Fattoush is a salad. And this salad tastes like home. As a child I would finish the dinner on my plate and then finish the rest of this salad straight out of the serving bowl. I still serve it in the same old cracked bowl my Mama used to, which she handed down to me when my husband and I bought our first home.
It’s almost Christmas Day. But there is still time to make a wonderfully tasty gift for the special foodie in your life. This homemade organic gift will let your closest friends and family know just how much you love them and I can guarantee you that they will love to receive it.
Autumn is a great time of year for warm salads. It’s not very warm outside, but it’s also not too cold yet. Leafy summer salads don’t appeal, but neither does hot stews, so this salad is the perfect gateway between the seasons. This warm salad is especially autumnal with the beautiful green and purple cauliflower. I love roasted cauliflower, as you will have read in a previous post, as it reminds me of the exceptionally tasty, but not so healthy deep-fried cauliflower I grew up with in my Mama’s very Middle Eastern kitchen. Roasting gives you all the flavour and texture, but it supremely better for your health.
Zayt & Za’atar translates into English as Oil and Thyme. This is a simple and delicious combination of fruity silky oil and salty tangy herbs, and makes up the best part of a traditional Palestinian breakfast. It’s also great as a simple snack and makes perfect ‘ nibbles’ if you have friends over for a dinner party.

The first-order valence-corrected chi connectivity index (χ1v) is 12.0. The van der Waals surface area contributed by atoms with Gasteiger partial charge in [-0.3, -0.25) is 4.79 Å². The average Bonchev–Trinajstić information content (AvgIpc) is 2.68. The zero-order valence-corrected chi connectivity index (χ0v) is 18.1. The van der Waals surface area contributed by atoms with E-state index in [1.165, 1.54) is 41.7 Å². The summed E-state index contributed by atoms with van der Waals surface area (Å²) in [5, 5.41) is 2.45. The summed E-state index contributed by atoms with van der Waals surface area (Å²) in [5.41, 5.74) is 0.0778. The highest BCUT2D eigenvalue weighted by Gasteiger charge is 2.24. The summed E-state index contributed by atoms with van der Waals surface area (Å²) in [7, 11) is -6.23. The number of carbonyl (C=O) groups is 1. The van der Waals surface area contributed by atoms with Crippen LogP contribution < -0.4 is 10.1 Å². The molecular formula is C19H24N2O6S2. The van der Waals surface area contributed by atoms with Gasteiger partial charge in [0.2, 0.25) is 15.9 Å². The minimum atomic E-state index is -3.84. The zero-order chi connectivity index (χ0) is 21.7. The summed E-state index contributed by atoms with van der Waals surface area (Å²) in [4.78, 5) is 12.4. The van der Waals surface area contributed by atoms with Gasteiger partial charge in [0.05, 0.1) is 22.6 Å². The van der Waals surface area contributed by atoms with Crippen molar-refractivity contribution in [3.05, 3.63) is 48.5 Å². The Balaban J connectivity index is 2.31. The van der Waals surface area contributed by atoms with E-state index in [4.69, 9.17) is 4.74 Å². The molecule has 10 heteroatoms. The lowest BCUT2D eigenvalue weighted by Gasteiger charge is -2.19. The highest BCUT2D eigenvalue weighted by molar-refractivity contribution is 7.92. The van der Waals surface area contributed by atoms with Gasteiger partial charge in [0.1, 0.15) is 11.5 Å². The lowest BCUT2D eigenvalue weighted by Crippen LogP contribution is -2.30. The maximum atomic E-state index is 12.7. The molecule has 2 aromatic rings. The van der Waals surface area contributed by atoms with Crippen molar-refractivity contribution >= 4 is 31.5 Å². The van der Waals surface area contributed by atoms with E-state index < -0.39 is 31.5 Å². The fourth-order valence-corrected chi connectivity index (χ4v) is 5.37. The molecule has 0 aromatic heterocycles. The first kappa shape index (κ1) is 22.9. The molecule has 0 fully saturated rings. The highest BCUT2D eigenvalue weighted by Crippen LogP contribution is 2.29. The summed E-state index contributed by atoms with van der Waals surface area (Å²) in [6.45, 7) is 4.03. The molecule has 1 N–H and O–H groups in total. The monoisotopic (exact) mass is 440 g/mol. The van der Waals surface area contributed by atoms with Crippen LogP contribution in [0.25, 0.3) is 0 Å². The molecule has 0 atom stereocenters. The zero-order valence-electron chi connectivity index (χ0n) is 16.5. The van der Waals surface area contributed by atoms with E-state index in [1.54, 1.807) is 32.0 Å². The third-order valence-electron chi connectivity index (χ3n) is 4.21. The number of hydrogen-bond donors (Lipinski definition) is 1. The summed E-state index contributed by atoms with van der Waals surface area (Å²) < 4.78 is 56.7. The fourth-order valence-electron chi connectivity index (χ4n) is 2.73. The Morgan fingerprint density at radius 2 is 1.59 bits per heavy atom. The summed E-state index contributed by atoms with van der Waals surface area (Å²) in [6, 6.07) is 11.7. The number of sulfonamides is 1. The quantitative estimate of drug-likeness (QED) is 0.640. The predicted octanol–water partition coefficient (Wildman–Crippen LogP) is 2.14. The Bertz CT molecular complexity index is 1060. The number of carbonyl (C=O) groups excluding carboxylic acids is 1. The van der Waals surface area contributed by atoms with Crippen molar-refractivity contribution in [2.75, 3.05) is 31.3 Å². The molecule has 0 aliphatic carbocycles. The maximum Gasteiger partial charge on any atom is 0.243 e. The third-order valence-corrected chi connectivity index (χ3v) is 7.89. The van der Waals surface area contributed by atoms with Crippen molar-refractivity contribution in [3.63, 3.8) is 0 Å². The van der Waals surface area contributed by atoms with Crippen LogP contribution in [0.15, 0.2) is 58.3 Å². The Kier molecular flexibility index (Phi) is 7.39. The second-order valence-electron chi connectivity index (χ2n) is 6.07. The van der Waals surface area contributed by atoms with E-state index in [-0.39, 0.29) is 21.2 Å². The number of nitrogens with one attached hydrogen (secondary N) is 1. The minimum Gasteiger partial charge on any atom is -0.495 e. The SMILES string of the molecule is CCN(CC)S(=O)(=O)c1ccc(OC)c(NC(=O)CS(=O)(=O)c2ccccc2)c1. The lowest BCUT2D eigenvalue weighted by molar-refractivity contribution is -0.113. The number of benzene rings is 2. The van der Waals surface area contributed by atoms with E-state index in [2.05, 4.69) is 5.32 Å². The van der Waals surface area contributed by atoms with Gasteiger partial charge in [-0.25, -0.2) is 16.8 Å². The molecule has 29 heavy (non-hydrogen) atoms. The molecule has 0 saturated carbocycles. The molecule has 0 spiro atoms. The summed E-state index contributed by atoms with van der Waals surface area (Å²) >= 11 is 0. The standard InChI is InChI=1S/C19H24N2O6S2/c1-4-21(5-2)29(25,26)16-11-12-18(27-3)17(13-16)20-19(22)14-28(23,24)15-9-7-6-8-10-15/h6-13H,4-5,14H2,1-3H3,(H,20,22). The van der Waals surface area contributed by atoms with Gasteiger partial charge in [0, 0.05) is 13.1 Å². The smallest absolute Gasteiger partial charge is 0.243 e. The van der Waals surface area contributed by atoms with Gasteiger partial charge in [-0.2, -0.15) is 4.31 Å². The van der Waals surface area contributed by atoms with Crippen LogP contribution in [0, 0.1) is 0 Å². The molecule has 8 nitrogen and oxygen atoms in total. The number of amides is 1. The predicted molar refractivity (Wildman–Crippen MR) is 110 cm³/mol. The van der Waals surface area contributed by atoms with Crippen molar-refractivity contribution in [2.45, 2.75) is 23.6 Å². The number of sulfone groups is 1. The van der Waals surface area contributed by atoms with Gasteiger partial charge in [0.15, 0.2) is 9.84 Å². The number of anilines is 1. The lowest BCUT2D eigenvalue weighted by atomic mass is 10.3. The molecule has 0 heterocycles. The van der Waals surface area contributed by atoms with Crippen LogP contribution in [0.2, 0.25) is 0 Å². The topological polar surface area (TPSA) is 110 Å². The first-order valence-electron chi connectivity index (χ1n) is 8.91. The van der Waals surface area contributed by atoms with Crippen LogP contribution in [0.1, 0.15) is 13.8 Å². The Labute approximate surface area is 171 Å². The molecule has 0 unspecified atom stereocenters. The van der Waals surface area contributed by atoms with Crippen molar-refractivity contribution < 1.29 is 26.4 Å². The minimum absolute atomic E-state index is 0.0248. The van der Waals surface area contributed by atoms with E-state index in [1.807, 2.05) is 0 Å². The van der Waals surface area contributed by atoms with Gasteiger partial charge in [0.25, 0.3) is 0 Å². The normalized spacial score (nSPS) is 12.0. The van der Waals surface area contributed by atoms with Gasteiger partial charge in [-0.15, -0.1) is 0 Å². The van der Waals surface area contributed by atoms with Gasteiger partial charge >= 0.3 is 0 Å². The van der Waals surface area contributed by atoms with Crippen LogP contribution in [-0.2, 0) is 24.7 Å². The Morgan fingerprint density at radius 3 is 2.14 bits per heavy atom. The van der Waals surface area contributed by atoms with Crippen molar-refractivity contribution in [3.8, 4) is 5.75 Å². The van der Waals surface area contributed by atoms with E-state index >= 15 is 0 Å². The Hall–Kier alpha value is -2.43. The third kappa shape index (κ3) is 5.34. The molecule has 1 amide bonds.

Labaneh is a wonderful strained yoghurt from the Middle East, popular as a breakfast and snack dish. It comes in a few different textures; creamy and smooth like a dip, thick and textured like a spread or hard and dry like a cheese. You can make all three varieties very easily at home and the only thing that differentiates them is the number of hours you strain the yogurt for (12 hours for the dip, 19 hours for the spread, 24 hours for the cheese).
Halloumi is growing in popularity in the UK and Europe. I remember when I was younger, you could only find it in speciality shops in the UK, or you’d have to make it yourself, so it was always a special treat to have it. Now you can find it nearly everywhere, and you can even get exceptional organic halloumi.